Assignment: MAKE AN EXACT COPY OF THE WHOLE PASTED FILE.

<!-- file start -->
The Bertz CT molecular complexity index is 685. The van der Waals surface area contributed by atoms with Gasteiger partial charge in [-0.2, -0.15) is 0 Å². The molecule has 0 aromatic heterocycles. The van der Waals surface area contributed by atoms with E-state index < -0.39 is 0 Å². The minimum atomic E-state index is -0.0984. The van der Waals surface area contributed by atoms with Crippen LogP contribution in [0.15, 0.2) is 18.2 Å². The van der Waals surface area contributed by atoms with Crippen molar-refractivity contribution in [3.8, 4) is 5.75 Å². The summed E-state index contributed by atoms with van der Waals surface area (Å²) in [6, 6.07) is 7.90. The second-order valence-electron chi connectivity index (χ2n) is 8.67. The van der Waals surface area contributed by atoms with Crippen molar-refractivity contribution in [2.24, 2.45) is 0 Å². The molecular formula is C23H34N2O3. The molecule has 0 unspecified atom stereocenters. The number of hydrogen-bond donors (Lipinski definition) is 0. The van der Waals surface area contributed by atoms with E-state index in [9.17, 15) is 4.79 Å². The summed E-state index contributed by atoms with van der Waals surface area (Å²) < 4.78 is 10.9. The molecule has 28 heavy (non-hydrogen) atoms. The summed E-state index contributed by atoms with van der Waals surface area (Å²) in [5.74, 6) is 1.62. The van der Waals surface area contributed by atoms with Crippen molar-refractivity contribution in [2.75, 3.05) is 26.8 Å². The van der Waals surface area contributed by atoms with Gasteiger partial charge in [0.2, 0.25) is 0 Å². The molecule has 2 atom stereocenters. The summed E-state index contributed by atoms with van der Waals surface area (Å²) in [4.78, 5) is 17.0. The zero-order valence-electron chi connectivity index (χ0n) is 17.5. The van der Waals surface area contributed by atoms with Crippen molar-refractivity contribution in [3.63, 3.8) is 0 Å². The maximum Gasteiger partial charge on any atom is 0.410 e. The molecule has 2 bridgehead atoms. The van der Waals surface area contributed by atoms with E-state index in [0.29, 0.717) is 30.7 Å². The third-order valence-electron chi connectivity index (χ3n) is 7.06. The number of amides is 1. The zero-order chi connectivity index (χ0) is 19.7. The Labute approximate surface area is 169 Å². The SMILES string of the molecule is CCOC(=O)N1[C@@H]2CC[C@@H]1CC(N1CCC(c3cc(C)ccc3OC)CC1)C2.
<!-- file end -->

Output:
The Bertz CT molecular complexity index is 685. The van der Waals surface area contributed by atoms with Gasteiger partial charge in [-0.2, -0.15) is 0 Å². The molecule has 0 aromatic heterocycles. The van der Waals surface area contributed by atoms with E-state index < -0.39 is 0 Å². The minimum atomic E-state index is -0.0984. The van der Waals surface area contributed by atoms with Crippen LogP contribution in [0.15, 0.2) is 18.2 Å². The van der Waals surface area contributed by atoms with Crippen molar-refractivity contribution in [3.8, 4) is 5.75 Å². The summed E-state index contributed by atoms with van der Waals surface area (Å²) in [6, 6.07) is 7.90. The second-order valence-electron chi connectivity index (χ2n) is 8.67. The van der Waals surface area contributed by atoms with Crippen molar-refractivity contribution in [2.24, 2.45) is 0 Å². The molecular formula is C23H34N2O3. The molecule has 0 unspecified atom stereocenters. The number of hydrogen-bond donors (Lipinski definition) is 0. The van der Waals surface area contributed by atoms with E-state index in [9.17, 15) is 4.79 Å². The summed E-state index contributed by atoms with van der Waals surface area (Å²) < 4.78 is 10.9. The molecule has 28 heavy (non-hydrogen) atoms. The summed E-state index contributed by atoms with van der Waals surface area (Å²) in [5.74, 6) is 1.62. The van der Waals surface area contributed by atoms with Crippen molar-refractivity contribution in [2.75, 3.05) is 26.8 Å². The van der Waals surface area contributed by atoms with Gasteiger partial charge in [0.2, 0.25) is 0 Å². The molecule has 2 atom stereocenters. The summed E-state index contributed by atoms with van der Waals surface area (Å²) in [4.78, 5) is 17.0. The zero-order valence-electron chi connectivity index (χ0n) is 17.5. The van der Waals surface area contributed by atoms with Crippen molar-refractivity contribution in [3.63, 3.8) is 0 Å². The maximum Gasteiger partial charge on any atom is 0.410 e. The molecule has 2 bridgehead atoms. The van der Waals surface area contributed by atoms with E-state index in [0.29, 0.717) is 30.7 Å². The third-order valence-electron chi connectivity index (χ3n) is 7.06. The number of amides is 1. The zero-order chi connectivity index (χ0) is 19.7. The Labute approximate surface area is 169 Å². The SMILES string of the molecule is CCOC(=O)N1[C@@H]2CC[C@@H]1CC(N1CCC(c3cc(C)ccc3OC)CC1)C2.